SAT offered those three guests a two weeks special training in organic production. Their individual schedule was of great variety to get input for the most crucial aspects of organic agriculture.
Amongst other things SAT facilitators trained them in organic horticulture, crop production, manure production, soil management, compost making, pest control, organic certification and creating a business plan. These courses were designed to help them develop their organization further in organic production. The theoretical parts were taught and discussed, followed by practical sessions in the field. Dereje is most proud of their double dug which the three of them were digging under the tropical sun, a climatic condition they were not used to.
One thing they were very impressed by was how well educated every single person working in the field at SAT is, that everyone knows exactly why and how they are doing their work in order to achieve good organic quality, said Mr. Ali.
They went to visit one of the pastoralist groups that supported by SAT in Mvomero. The challenges of the farmer-pastoralist conflict were discussed as well as how SAT has managed to improve the situation of land use struggles. In Ethiopia there are similar challenges between these groups and there is an urgent need for improvement as well.
The visitors were fascinated on what has been done already in trying to overcome the existing challenges. Even though their college is focusing on horticulture, they might implement trainings about livestock management in their project as well. All three were very happy that their expectations towards the training were more than fulfilled. They will implement the gained theoretical and practical knowledge in their organization and further its development.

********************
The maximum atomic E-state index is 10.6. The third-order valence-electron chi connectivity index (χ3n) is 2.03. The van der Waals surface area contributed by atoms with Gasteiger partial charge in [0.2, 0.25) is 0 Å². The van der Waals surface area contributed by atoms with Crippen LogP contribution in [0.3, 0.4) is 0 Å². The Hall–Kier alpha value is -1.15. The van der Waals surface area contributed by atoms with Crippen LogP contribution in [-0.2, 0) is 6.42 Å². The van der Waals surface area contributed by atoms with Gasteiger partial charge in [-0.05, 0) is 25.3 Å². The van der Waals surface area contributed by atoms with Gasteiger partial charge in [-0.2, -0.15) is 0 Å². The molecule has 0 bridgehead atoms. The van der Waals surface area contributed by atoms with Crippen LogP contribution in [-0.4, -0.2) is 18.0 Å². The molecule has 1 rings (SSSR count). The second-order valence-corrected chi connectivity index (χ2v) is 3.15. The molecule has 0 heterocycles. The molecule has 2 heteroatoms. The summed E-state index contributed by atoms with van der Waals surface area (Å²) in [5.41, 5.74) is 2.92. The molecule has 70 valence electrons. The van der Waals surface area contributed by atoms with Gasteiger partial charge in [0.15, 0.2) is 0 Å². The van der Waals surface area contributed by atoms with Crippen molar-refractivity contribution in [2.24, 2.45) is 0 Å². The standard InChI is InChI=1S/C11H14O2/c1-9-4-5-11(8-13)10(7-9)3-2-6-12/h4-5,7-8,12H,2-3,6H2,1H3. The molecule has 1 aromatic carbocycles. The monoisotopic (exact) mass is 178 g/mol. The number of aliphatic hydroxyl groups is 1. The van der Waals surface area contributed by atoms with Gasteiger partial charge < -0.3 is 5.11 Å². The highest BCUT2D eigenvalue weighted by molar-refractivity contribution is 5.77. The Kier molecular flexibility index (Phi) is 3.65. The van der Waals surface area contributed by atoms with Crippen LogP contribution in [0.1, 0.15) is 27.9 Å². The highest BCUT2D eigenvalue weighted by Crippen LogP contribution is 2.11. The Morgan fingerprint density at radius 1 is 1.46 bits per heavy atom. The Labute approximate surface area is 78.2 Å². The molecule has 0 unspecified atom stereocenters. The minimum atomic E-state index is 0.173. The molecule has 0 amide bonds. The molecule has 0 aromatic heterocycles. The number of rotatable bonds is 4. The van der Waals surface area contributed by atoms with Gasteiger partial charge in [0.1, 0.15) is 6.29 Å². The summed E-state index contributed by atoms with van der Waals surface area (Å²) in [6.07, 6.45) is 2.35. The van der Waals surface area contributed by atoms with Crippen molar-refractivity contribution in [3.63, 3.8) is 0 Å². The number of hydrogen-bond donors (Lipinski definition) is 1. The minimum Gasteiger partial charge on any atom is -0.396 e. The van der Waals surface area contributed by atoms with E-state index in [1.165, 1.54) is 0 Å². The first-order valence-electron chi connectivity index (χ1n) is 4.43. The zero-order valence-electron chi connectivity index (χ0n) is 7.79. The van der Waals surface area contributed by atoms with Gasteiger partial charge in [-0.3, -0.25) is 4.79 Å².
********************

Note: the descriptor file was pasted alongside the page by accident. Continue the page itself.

Having similar goals and challenges SAT will have a partnership to promote sustainable agriculture in East Africa. The knowledge transfer can help to find solutions to challenges that communities in the whole region are dealing with. The fact that organic production is now being implemented in a curriculum at a school is a big success. This is a sign for the future towards the right direction in agriculture. This is the second partnership of SAT in Ethiopia. South-South Co-operations like those are crucial for sustainable development and can create innovations and benefits for organic farming in East Africa.
Uluguru Spice Project – Tugende, Kibwaya village, Mkuyuni ward, Morogoro region
Msakuzi Idd, a spice farmer from Tujikomboe Farmer Group, introduced SAT to Kibwaya village as part of the Farmer to Farmer approach. After the introduction to organic agriculture at the village meeting, many did not believe that this kind of agriculture would work. Most of the farmers in the community were using conventional farming methods and were sceptical of transforming their way of production. Many thought that it is a “joke, how should pesticides out of natural ingredients work? That is not possible!”. Some feared that when they would change their farm to organic they wouldn´t have good production or not any harvest at all and lose their main source of income. At the end of the meeting 20 farmers decided to form this group nevertheless.